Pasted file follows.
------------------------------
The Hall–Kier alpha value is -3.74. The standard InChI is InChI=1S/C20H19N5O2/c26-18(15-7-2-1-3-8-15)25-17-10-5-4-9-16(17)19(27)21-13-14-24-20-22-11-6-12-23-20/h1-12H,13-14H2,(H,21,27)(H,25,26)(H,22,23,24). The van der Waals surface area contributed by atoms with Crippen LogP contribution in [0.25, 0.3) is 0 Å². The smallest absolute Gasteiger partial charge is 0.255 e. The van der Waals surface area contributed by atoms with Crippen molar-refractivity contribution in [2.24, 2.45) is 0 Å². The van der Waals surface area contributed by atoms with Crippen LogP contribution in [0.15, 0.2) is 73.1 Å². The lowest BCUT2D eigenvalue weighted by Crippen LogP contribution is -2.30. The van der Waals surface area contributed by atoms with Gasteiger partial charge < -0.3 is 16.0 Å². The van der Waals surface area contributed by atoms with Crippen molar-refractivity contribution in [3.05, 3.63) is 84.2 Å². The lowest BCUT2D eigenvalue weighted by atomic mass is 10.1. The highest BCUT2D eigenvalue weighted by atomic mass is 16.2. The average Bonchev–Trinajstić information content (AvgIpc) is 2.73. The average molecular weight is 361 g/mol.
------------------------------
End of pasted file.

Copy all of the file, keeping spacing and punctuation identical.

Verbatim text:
The Hall–Kier alpha value is -3.74. The standard InChI is InChI=1S/C20H19N5O2/c26-18(15-7-2-1-3-8-15)25-17-10-5-4-9-16(17)19(27)21-13-14-24-20-22-11-6-12-23-20/h1-12H,13-14H2,(H,21,27)(H,25,26)(H,22,23,24). The van der Waals surface area contributed by atoms with Crippen LogP contribution in [0.25, 0.3) is 0 Å². The smallest absolute Gasteiger partial charge is 0.255 e. The van der Waals surface area contributed by atoms with Crippen molar-refractivity contribution in [2.24, 2.45) is 0 Å². The van der Waals surface area contributed by atoms with Crippen LogP contribution in [0.15, 0.2) is 73.1 Å². The lowest BCUT2D eigenvalue weighted by Crippen LogP contribution is -2.30. The van der Waals surface area contributed by atoms with Gasteiger partial charge < -0.3 is 16.0 Å². The van der Waals surface area contributed by atoms with Crippen molar-refractivity contribution in [3.05, 3.63) is 84.2 Å². The lowest BCUT2D eigenvalue weighted by atomic mass is 10.1. The highest BCUT2D eigenvalue weighted by atomic mass is 16.2. The average Bonchev–Trinajstić information content (AvgIpc) is 2.73. The average molecular weight is 361 g/mol.